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You know what negative self-talk is, but do you recognize how often you say critical things to yourself? You may use a harsh tone, telling yourself you never do anything right. You may use a pessimistic voice, assuring yourself that nothing ever turns out as planned. Negative self-talk may come in your own voice, or in the voice of a parent or other person in your past.
Most people are familiar with the practice. In some cases the statistics are staggering. For example, only 4% of women worldwide believe they are beautiful. Four percent! The cause of their low-self esteem is attributed to the internalization of an inner, critical voice.
Beyond low self-esteem, there are physical effects tied to self-criticism. Many personal development teachers claim that self-critical thoughts are not confined to the mind, but permeate every cell in the body, wreaking havoc on our physiology over time.
They are right. Studies show that negative psychological events do raise cortisol levels in otherwise healthy people. High cortisol levels are associated with weight gain, low immune function, high blood glucose levels, high blood pressure, fatigue that is severe and muscle weakness. Anxiety, irritability and depression also occur in people with high cortisol levels.
It’s serious. Living with daily negative self-talk forces the body to live fight-or-flight mode, which inhibits nearly every natural function.
Negative self-talk is something that you actively do, yet many people feel like it “just happens.” In other words, it is an autopilot response, something your brain is generating automatically, out of sheer habit.
The habit is adopted in childhood following years of being criticized by a parent, sibling or other caretaker. In psychology, the phenomenon is known as an introject. Introjects are internal representations of people who raised us. When a child is raised by a critical parent, that child will soon internalize that parent and end up carrying around a self-critical voice that behaves the same way the parent does. The critical parent becomes a part of us.
Overcoming negative self-talk is entirely possible. In fact, the process is straightforward. Two things need to happen:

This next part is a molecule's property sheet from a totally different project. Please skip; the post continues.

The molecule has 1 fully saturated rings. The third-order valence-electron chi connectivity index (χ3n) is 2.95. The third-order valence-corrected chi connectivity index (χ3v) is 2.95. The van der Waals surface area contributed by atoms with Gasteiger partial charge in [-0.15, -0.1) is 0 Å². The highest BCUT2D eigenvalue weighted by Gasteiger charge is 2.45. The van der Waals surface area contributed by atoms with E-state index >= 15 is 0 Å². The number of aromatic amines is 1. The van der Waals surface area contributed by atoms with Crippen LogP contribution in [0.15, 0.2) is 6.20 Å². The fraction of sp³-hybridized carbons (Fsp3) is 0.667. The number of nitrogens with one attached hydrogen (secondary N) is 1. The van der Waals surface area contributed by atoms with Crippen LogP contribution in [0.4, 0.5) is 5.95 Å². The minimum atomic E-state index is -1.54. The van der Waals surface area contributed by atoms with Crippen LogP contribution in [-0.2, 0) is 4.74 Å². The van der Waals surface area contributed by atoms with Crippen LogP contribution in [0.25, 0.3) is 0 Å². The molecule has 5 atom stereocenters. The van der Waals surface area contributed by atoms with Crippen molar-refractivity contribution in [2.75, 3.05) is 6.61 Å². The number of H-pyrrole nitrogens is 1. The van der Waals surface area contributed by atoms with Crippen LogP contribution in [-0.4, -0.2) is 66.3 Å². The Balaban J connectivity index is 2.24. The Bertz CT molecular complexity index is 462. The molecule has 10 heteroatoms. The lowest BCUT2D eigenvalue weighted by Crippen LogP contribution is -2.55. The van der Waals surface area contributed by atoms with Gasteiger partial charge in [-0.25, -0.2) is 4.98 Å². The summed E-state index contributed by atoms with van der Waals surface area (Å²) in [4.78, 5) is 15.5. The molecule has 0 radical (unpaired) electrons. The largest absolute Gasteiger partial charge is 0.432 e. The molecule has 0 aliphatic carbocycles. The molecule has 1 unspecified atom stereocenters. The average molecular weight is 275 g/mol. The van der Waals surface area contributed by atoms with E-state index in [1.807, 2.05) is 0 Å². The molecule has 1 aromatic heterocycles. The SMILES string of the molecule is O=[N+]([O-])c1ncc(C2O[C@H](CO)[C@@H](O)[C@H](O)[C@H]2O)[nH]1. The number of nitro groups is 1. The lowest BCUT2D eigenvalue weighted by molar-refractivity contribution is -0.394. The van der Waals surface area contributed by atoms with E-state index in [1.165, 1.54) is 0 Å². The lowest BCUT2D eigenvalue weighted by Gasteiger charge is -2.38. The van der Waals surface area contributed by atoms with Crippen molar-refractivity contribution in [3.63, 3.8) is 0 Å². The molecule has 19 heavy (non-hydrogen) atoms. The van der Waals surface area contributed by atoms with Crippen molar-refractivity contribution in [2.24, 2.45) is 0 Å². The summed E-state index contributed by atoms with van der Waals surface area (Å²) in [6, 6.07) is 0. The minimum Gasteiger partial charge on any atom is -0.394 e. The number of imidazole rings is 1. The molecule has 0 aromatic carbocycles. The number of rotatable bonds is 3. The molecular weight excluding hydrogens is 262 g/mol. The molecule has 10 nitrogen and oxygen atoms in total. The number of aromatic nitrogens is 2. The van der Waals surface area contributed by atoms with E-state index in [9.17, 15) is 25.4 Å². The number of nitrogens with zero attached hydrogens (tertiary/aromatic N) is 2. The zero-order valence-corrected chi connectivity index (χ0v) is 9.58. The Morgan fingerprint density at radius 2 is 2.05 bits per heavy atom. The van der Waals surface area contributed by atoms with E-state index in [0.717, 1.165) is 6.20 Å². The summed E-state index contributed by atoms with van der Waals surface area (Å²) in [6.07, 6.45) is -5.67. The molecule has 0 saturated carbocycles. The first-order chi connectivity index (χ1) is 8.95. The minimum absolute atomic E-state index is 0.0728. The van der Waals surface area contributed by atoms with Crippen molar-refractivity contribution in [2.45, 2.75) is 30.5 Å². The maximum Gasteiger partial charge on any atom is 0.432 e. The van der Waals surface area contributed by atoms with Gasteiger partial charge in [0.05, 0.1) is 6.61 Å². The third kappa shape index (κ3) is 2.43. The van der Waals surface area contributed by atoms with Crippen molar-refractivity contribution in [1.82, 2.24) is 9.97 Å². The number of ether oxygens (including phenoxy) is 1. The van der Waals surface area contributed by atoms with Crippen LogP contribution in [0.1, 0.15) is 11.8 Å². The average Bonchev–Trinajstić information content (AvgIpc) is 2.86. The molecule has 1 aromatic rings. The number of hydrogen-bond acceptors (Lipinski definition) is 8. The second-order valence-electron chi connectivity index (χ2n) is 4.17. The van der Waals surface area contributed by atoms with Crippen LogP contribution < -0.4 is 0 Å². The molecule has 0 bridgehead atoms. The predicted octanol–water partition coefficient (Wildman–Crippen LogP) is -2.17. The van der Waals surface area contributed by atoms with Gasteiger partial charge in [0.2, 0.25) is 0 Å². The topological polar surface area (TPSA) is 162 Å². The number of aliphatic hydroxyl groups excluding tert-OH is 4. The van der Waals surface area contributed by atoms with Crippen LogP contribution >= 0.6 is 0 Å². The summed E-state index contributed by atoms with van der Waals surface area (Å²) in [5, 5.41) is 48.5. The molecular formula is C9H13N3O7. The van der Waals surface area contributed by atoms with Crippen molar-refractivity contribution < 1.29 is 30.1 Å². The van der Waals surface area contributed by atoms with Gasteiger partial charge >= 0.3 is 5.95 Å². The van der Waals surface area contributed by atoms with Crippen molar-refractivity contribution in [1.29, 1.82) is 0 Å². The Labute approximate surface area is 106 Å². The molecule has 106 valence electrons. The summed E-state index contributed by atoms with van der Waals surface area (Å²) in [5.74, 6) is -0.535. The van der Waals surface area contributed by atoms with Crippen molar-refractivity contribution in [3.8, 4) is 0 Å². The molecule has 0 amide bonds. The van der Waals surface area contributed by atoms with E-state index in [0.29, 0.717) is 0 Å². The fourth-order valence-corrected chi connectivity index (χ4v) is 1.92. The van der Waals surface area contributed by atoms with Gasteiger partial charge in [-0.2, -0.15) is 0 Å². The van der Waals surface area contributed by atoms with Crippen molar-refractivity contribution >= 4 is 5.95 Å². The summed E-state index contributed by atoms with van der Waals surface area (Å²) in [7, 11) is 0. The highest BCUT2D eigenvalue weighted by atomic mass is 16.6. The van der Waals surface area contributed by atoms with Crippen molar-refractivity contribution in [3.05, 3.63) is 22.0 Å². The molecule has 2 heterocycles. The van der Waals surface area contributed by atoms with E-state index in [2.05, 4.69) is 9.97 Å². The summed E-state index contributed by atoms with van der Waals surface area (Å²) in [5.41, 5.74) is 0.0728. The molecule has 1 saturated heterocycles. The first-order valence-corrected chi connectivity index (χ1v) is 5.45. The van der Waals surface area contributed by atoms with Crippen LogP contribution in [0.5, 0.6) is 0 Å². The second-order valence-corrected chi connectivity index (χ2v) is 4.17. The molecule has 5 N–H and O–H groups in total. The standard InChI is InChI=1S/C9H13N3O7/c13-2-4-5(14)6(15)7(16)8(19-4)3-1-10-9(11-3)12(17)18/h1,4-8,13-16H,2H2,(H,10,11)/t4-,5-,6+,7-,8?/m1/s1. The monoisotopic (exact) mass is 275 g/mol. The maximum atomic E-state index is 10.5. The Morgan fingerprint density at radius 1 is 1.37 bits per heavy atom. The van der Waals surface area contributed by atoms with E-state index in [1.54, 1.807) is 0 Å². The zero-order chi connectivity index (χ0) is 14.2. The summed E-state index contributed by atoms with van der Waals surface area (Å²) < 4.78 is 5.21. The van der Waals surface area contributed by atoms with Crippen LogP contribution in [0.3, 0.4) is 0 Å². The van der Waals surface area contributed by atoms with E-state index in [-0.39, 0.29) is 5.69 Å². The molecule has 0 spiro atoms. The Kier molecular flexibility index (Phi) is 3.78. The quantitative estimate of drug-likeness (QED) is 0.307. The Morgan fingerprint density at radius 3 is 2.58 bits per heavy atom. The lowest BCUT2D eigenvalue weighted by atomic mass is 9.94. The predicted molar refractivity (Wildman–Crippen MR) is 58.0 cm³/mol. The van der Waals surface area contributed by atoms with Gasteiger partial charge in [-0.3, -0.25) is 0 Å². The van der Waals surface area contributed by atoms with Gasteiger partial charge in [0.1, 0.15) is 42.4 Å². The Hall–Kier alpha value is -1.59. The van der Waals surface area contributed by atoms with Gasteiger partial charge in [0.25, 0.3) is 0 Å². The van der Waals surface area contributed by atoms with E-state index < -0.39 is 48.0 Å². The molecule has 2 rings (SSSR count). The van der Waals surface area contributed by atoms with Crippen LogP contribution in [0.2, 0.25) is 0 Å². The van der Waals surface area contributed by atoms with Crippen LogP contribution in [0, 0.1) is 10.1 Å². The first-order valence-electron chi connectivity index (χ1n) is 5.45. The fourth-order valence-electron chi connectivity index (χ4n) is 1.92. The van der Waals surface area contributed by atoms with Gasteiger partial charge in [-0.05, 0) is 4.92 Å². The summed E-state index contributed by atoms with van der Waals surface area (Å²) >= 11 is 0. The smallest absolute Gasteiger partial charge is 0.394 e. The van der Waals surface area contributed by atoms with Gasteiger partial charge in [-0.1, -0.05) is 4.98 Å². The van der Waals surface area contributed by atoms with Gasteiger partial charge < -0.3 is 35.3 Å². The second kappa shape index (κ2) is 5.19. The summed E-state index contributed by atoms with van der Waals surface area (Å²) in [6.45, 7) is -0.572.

1) The underlying reasons for the self-criticism need to be healed.
The introject needs to be integrated in a healthy, compassionate way. This is the most important aspect of overcoming negative self-talk. When the issues have been dealt with, the critical parent fades naturally.
Issues to deal with may have to do with individuation, forgiveness, anger, and learning to trust your own self-assessment more than that of others who have an agenda.
2) You need a strategy for dealing with the habit.
When your underlying motivation for criticize yourself fade, you are left with the habit. This habit can be tough to break. The following three ideas may help.
Don’t fight it. Most people resist their inner critic, and even start criticizing themselves for being self-critical. Don’t fight. The healing process always begins with greater consciousness and self-awareness. In other words, just listen. Don’t resist. Don’t judge. Just hear yourself out.
If you are patient and merely listen to the voice for what it is, it will lose much of its power. Say to yourself, “I have an inner voice that is sayin…” Then repeat what the inner critic said. Listen, repeat…you will be amazed at the objectivity this simple technique gives you.
Ask for more. Turn the tables completely and ask for more criticism. You’ll be surprised at what happens. When you get more, just listen, repeat and ask for even more. The whole idea here is to raise your conscious awareness and control over what is going on in your own head.
Get outside your mind. Once you no longer allow the inner critic to get the best of you, move on. Turn your attention to something outside your mind. Feeling the temperature of the air. Feel the weight of your own body. Listen to the mundane sounds around you. Doing this is inherently calming.
For more ideas on calming the inner critic, watch this short iNLP video by Mike Bundrant:
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